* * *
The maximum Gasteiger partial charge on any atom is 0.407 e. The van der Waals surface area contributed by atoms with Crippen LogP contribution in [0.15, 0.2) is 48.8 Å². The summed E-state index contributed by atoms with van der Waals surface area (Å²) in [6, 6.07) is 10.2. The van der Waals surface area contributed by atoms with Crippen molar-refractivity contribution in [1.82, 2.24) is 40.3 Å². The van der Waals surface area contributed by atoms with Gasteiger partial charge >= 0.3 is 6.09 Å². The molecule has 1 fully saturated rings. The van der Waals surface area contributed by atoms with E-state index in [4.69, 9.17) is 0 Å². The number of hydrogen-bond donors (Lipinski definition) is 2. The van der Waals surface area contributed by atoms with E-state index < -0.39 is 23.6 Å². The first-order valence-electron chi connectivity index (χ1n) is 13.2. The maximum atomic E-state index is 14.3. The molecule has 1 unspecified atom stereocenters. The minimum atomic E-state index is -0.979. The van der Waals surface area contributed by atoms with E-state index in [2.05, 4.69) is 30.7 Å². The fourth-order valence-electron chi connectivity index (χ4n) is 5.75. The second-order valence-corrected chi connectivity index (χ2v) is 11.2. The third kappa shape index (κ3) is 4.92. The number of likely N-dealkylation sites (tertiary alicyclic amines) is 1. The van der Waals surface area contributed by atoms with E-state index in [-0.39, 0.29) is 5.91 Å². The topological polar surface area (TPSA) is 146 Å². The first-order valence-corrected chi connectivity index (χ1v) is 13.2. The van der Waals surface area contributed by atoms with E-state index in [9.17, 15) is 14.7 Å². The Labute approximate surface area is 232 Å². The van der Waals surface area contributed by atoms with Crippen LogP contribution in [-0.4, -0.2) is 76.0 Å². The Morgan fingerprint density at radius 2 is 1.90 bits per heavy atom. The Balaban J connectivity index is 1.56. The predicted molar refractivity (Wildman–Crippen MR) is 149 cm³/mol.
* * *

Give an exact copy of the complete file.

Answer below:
The maximum Gasteiger partial charge on any atom is 0.407 e. The van der Waals surface area contributed by atoms with Crippen LogP contribution in [0.15, 0.2) is 48.8 Å². The summed E-state index contributed by atoms with van der Waals surface area (Å²) in [6, 6.07) is 10.2. The van der Waals surface area contributed by atoms with Crippen molar-refractivity contribution in [1.82, 2.24) is 40.3 Å². The van der Waals surface area contributed by atoms with Gasteiger partial charge >= 0.3 is 6.09 Å². The molecule has 1 fully saturated rings. The van der Waals surface area contributed by atoms with E-state index in [4.69, 9.17) is 0 Å². The number of hydrogen-bond donors (Lipinski definition) is 2. The van der Waals surface area contributed by atoms with E-state index < -0.39 is 23.6 Å². The first-order valence-electron chi connectivity index (χ1n) is 13.2. The maximum atomic E-state index is 14.3. The molecule has 1 unspecified atom stereocenters. The minimum atomic E-state index is -0.979. The van der Waals surface area contributed by atoms with E-state index in [2.05, 4.69) is 30.7 Å². The fourth-order valence-electron chi connectivity index (χ4n) is 5.75. The second-order valence-corrected chi connectivity index (χ2v) is 11.2. The third kappa shape index (κ3) is 4.92. The number of likely N-dealkylation sites (tertiary alicyclic amines) is 1. The van der Waals surface area contributed by atoms with E-state index in [-0.39, 0.29) is 5.91 Å². The topological polar surface area (TPSA) is 146 Å². The first-order valence-corrected chi connectivity index (χ1v) is 13.2. The van der Waals surface area contributed by atoms with E-state index in [9.17, 15) is 14.7 Å². The Labute approximate surface area is 232 Å². The van der Waals surface area contributed by atoms with Crippen LogP contribution in [-0.4, -0.2) is 76.0 Å². The Morgan fingerprint density at radius 2 is 1.90 bits per heavy atom. The Balaban J connectivity index is 1.56. The predicted molar refractivity (Wildman–Crippen MR) is 149 cm³/mol.